Balancing hydropower and biodiversity in the Amazon, Congo, and Mekong basins
A boom in construction of major hydroelectric dam projects on the Amazon, Congo and Mekong rivers increasingly threatens a range of rare and unique freshwater biodiversity according to a new study published in Science.
Existing dams on the three basins are generally small and located in upland tributaries, but over 450 additional major dams are planned, with some already under construction. Most of these dams are planned to be built in areas of fast water flow – such as waterfalls and rapids – which are often hotspots of high biodiversity.
These three river basins hold roughly one-third of the world’s freshwater fish species. The 450 additional dams being planned or under construction in these basins put many unique fishes at risk.”
Lead author Kirk Winemiller, professor of wildlife and fisheries sciences at Texas A&M University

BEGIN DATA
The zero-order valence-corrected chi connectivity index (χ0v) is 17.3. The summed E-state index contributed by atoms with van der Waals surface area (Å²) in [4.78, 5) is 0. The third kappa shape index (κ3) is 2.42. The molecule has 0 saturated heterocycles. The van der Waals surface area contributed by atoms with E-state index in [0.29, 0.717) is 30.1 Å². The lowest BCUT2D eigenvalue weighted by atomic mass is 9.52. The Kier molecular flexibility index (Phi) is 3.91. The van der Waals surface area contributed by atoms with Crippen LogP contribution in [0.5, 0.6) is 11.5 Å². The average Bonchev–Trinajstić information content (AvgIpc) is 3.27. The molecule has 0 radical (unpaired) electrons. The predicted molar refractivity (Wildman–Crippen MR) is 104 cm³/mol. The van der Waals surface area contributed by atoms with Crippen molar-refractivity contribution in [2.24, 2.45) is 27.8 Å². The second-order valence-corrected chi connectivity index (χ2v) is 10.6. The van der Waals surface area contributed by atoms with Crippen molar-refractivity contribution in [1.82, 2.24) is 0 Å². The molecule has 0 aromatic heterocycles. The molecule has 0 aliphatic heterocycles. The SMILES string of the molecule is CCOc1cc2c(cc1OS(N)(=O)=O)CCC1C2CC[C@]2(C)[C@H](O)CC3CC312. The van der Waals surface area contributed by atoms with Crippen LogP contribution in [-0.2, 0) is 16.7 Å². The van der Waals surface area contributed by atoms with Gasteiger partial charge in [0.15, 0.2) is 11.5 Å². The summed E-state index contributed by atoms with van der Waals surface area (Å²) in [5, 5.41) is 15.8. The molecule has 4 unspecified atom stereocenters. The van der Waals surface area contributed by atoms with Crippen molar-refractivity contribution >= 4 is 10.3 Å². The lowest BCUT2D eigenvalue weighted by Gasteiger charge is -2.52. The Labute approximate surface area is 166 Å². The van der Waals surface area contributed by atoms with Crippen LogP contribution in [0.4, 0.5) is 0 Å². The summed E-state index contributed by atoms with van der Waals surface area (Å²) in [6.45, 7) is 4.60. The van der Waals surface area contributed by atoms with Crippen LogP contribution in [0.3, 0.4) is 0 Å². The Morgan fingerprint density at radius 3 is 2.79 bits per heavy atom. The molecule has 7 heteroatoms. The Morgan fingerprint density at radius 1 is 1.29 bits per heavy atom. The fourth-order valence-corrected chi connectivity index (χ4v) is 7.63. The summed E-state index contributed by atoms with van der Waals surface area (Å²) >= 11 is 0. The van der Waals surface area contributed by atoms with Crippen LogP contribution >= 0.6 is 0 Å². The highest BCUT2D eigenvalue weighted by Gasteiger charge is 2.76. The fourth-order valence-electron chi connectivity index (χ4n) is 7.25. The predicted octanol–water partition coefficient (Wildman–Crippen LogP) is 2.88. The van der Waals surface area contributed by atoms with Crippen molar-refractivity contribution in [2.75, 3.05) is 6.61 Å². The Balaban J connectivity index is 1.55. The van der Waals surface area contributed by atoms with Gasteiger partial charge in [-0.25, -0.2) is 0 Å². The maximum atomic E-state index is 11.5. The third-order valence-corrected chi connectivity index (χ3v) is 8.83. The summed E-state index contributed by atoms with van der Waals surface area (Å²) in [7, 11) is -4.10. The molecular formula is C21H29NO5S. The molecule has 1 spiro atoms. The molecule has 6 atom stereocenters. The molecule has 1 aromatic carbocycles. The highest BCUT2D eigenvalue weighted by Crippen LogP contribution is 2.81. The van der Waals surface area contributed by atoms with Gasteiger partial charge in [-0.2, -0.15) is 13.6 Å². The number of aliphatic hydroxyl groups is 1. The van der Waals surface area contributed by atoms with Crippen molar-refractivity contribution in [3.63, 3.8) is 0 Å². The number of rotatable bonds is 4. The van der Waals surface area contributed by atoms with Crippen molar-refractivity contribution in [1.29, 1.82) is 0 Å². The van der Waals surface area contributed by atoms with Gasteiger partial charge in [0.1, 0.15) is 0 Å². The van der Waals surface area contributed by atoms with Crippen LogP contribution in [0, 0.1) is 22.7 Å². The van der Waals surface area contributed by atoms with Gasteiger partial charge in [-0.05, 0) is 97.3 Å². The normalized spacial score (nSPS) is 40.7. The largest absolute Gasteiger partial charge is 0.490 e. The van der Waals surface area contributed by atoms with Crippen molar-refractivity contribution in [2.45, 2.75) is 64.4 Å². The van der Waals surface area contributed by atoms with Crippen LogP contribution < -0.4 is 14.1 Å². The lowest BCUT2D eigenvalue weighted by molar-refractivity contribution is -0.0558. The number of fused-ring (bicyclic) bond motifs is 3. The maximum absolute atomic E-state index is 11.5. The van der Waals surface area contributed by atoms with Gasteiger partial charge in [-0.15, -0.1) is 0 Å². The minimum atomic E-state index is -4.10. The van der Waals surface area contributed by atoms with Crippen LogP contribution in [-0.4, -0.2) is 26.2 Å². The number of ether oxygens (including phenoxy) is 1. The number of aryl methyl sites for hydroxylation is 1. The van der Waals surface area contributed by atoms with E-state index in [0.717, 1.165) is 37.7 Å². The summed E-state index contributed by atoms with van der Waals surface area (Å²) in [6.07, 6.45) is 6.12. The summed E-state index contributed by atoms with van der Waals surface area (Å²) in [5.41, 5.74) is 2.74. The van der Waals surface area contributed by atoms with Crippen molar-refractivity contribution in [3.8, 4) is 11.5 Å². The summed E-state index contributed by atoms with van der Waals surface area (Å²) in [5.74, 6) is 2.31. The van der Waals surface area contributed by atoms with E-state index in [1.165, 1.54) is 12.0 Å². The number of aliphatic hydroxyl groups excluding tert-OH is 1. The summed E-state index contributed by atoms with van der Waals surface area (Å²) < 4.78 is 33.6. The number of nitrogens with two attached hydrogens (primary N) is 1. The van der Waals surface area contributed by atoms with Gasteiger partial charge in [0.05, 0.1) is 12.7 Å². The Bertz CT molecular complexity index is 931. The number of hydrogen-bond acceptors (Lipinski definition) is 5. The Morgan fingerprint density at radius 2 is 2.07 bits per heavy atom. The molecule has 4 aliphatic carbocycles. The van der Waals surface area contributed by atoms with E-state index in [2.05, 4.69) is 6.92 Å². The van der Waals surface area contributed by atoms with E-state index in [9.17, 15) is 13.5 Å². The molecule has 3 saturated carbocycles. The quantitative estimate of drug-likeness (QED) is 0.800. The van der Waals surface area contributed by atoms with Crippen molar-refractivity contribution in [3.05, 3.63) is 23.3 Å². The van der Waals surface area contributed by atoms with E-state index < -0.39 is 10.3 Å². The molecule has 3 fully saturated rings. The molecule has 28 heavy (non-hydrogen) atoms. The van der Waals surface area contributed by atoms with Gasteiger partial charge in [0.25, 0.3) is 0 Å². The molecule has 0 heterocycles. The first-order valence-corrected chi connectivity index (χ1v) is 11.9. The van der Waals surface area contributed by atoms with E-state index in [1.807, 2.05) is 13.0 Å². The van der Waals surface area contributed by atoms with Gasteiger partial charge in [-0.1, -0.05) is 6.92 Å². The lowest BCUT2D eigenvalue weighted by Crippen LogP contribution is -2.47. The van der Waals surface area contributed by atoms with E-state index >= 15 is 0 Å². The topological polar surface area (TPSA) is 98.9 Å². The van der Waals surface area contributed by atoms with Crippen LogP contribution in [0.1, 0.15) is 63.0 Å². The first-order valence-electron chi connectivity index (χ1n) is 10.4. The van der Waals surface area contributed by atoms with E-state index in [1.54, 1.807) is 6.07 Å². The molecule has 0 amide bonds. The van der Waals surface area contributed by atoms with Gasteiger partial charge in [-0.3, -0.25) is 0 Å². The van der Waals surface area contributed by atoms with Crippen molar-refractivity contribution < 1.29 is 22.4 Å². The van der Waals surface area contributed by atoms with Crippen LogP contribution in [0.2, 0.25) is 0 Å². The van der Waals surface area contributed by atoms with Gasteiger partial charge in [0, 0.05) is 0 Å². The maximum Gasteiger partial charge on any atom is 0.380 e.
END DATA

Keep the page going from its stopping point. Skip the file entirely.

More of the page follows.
The challenges of dam construction in areas of unique freshwater biodiversity
The authors of the study, a team of scientists from 30 academic, government, and conservation organisations in eight countries, suggest that proposals for major hydropower projects in the three basins regularly overestimate the economic benefits of their construction whilst underestimating their environmental impacts.
The authors recommend that improved approaches to dam planning, siting and evaluation are crucial. Strategic basin-scale planning that balances the potential benefits of hydropower production with the need to sustain biodiversity and ecosystem services is needed. Such trade-off analyses are now possible due to the development of increasingly comprehensive biodiversity, socioeconomic and energy datasets for the basin areas.